Bitter Facts About Iced Coffee

by Savitha C Muppala on  June 23, 2008 at 4:41 PM Diet & Nutrition News   - G J E 4
Bitter Facts About Iced Coffee
The seemingly innocuous coffee flavored milk, a favorite among children and adults alike is found to contain harmful caffeine levels, double the amount found in energy drinks.

Some of the iced coffee varieties have three times the caffeine found in a normal cup of coffee, researchers from Griffith University said after conducting tests on more than 20 varieties of iced coffee-flavored milk.

The National Health and Medical Research Council has issued a warning to parents against allowing children to consume caffeinated drinks, known to cause a host of problems such as sleep disturbances, bedwetting, and anxiety.

Researcher Ben Desbrow said, "A lot of people think it is better for you because it is milk-based. But actually it is worse. Caffeine in iced coffee is considered a natural ingredient so manufacturers are not required to disclose the level of caffeine on the label."

Source: Medindia

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Hmm..I checked Medindia's source for this report which claimed that the National Health and Medical Research Council had issued a warning about children drinking caffeine. When you go to their site they mention that their report has been in the news and refer you to the report.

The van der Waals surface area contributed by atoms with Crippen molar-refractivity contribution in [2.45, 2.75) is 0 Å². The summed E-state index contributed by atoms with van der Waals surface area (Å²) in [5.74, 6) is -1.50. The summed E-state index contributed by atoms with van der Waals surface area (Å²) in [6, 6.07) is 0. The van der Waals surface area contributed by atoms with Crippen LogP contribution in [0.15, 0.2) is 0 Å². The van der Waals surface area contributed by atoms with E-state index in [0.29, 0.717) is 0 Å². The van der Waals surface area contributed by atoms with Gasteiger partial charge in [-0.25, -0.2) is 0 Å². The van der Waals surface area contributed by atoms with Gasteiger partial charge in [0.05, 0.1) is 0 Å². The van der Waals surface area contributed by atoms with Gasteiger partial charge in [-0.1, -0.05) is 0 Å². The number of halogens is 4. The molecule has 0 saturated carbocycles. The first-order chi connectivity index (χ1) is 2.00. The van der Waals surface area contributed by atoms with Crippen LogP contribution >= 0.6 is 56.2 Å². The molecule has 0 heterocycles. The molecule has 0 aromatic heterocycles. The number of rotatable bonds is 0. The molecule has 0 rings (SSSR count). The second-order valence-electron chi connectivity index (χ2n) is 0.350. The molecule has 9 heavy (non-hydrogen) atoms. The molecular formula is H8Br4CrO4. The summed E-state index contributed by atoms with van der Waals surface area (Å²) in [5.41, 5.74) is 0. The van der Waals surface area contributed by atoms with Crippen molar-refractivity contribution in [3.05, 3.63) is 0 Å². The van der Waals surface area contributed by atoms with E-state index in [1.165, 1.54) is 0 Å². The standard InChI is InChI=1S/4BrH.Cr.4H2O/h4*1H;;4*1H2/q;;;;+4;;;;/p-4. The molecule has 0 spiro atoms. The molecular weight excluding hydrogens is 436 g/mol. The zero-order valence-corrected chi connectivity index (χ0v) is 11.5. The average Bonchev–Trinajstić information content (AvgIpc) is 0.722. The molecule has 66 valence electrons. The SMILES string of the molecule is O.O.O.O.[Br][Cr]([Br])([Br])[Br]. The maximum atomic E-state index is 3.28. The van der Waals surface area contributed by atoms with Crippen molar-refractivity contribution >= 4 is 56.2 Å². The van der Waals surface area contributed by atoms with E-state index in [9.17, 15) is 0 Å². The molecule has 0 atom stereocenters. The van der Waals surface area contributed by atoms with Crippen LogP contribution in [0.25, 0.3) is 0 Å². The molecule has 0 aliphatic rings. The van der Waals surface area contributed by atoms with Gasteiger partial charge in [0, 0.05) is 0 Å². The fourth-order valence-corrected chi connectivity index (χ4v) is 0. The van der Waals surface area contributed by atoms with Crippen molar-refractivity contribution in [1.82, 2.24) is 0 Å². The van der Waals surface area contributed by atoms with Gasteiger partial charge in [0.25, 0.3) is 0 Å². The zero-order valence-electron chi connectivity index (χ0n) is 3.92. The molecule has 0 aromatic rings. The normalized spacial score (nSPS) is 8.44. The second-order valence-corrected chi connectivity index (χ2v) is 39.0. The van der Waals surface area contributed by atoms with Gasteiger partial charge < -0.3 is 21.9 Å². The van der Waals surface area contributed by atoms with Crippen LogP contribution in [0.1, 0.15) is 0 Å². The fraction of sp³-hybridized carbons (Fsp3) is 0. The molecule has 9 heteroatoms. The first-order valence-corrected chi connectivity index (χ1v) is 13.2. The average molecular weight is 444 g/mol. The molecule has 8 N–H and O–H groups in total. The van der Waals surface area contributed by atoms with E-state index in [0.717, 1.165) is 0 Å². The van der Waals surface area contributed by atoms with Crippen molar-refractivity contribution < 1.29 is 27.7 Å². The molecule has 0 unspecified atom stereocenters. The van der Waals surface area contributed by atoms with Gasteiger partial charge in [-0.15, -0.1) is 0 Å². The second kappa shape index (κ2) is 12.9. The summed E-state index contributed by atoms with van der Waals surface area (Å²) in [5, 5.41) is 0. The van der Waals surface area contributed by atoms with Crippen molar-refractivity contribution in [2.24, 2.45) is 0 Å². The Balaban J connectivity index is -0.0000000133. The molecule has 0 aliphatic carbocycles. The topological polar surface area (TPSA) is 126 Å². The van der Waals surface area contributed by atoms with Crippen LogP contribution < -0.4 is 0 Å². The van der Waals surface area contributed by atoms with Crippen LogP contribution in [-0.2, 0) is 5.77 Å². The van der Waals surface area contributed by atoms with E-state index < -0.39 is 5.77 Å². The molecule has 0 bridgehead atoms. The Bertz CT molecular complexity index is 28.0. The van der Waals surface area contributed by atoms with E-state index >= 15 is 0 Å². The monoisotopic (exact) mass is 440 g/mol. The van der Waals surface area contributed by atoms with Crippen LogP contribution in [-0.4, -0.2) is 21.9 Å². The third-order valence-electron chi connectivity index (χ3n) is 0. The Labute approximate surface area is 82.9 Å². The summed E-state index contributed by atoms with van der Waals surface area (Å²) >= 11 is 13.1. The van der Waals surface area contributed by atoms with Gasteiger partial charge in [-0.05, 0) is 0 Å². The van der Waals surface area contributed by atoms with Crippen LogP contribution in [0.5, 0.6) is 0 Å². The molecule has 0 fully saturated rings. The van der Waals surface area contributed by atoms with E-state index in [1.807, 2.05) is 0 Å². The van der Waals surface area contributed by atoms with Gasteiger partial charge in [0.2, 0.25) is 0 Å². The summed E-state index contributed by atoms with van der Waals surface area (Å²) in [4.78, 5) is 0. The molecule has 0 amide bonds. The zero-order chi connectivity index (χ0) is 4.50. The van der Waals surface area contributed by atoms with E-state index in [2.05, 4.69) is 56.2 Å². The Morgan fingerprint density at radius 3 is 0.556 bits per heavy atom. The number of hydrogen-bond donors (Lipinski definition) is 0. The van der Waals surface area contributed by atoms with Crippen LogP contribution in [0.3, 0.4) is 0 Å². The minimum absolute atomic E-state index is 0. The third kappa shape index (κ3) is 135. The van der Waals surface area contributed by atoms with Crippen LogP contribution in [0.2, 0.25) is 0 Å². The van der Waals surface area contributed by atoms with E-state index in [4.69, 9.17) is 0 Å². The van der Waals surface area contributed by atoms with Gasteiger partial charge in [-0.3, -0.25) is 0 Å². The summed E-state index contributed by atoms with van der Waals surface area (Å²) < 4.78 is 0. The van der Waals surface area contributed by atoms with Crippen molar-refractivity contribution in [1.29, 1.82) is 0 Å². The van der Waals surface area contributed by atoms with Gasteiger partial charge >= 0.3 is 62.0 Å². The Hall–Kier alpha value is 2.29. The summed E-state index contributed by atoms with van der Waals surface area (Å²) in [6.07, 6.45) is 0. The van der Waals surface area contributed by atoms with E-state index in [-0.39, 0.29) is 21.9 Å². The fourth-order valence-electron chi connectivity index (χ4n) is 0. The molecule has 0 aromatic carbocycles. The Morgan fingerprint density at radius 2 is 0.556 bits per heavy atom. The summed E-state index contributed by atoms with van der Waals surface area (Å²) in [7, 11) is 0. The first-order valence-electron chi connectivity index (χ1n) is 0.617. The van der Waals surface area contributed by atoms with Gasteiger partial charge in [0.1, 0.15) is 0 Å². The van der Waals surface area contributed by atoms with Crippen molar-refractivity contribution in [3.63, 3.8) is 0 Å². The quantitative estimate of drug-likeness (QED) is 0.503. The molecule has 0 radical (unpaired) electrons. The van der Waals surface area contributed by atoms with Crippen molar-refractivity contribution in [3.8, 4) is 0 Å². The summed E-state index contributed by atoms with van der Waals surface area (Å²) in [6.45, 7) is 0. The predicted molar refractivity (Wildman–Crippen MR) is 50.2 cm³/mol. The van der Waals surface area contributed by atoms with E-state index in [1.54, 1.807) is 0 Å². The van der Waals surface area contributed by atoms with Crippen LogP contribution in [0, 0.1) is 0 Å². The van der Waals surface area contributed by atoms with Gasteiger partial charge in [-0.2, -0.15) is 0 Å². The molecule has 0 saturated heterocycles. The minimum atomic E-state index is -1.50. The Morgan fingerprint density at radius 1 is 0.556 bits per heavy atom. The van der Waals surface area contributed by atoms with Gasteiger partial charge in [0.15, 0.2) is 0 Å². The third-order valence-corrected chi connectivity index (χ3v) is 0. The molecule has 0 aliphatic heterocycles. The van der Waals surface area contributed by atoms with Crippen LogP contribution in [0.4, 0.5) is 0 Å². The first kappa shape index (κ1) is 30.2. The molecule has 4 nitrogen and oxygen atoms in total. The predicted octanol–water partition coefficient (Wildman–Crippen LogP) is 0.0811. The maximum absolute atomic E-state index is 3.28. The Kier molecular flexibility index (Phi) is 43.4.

The report, on page 151, sums up their findings "Overall, the evidence to suggest that caffeine has adverse
behavioural effects on children at current intake levels is inconclusive."

So, Medindia, how about a retraction, and a little better research next time?

The next time someone tells you Coffee is bad for you, send them to

guest Tuesday, June 24, 2008
Please send us the reference document. Our news editors use multiple sources before presenting the info. Coffee generally can cause children to become hyperactive. The statement of The National Institute of Health on coffee "a child's caffeine consumption should be closely monitored. Although caffeine is safe to consume in moderation, it may negatively affect a child's nutrition. Caffeinated beverages may be replacing nutrient-dense foods such as milk. A child may also eat less because caffeine acts as an appetite suppressant. Caffeine can be completely restricted in a child's diet since there is no nutritional requirement for it. This may be necessary for a hyperactive child as caffeine is a stimulant." Hence there is a negative impact of this substance.
guest Wednesday, June 25, 2008

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